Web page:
Gold News

Gold Mining 'Set to Decline' But Aussie Exploration Rebounds

New Australian drilling jumps near 2012 peak...
 
GOLD MINING exploration in world No.2 producer Australia is picking up according to new statistics, but global output is set to flat-line or decline in 2017 as lower exploration spending means fewer new projects will come on stream, writes Steffen Grosshauser at BullionVault.
 
Global gold mining exploration funding sank by two-thirds in the 5 years to 2015.
 
Across the first quarter of 2017, that meant "mine production of 764 tonnes was little changed from Q1 last year (767.8t)," writes the mining-backed World Gold Council in its latest Gold Demand Trends report, "supporting our view that production will remain broadly steady before tailing off."
 
"Having plateaued in recent years, mine production will soon enter a period of decline," add the WGC's analysts. 
 
"The growth rate has roughly halved every year for the last three years, partly as output from new mines has slowed and we expect production to contract in 2017," agree the precious metals analysts at research firm Thomson Reuters GFMS in their Gold Survey 2017.
 
The collapse of commodity prices starting a half-decade ago led the industry to cut spending on exploration from a record of US$6 billion in 2012 to less than $2 billion in 2015.
 
What's more, gold-mine explorers had to spend more money to find new deposits, with cost-cutting forcing a drop in so-called 'greenfield' exploration of new territory, with a stronger focus on expanding existing projects and known deposits, says the Financial Times.
 
Chart of global gold mining exploration spending and discoveries. Source: Palisade via SNL
 
Australian drilling has now rebounded however, with around A$117 million spent on new exploration in the first quarter of 2017, a 4-year high according to new figures released by the Australian Bureau of Statistics.
 
This rebound also saw 639 programme of works (POW) applications to the Australian Department of Minerals and Energy over the first three month this year – a 50% increase from the previous quarter and the second highest quarterly total since 2009.
 
"Anecdotally, I'd put in a POW last year and I'd get it approved within a few days," says senior geologist John Harris. "One came back the day I put it in."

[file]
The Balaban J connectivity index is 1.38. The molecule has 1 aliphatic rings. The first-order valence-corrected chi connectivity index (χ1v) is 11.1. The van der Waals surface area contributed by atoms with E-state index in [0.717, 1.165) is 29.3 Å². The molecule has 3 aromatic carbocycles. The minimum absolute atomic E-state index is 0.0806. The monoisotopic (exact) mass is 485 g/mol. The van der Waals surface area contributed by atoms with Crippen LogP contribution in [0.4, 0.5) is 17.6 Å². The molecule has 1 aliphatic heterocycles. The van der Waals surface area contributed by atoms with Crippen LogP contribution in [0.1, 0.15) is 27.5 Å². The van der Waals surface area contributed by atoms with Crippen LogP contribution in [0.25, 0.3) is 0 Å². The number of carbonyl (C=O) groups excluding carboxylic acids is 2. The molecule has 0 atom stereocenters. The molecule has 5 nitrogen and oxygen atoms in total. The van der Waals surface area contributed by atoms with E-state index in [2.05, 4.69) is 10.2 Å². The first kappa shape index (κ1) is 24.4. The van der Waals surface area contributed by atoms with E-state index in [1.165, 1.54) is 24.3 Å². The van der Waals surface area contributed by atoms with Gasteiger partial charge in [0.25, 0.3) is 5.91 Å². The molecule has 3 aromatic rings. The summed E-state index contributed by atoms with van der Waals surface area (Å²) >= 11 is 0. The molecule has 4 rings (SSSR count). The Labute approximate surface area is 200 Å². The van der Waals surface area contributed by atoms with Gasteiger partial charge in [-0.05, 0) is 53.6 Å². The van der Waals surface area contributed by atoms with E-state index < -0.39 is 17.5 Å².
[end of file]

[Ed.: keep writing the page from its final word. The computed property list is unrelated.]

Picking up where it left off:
"[But] we're at six weeks now, which means a lot of people want to do work – want to do drilling work, get out in the field, do surveys. There's some money being spent."
 
"Mining has been the driving force of Australia’s economic growth for longer than anyone cares to remember – helping GDP growth average 3.6% a year for most of this century," according to the UK's Daily Telegraph newspaper.
 
The global total supply of gold – which also includes recycled gold and the impact of any gold-miner buying or selling to hedge production against changing prices – has averaged around 4,000 tonnes per year since 2005. Of that, gold mine production accounted for around two thirds, increasing from 2,470 tonnes in 2005 to more than 3,200 tonnes in 2016.  
 
"Australia became the top destination in terms of active exploration sites, followed by Canada and Latin America," says Mining Weekly. "There were 1,930 active exploration sites in 2015 and about 24%, or 463, of the sites were in Australia." 
 
"I have no doubt that the [Australian] mining industry is recovering," says mining analyst Tim Treadgold.
 
"We're getting back to probably within 20% of the situation at the height of the boom in 2012," agrees fellow analyst John Harris.

Steffen Grosshauser is Senior Operations Executive and Head of German-speaking Market at BullionVault, the worldwide biggest physical gold and silver market for private investors.

See all articles by Steffen here.

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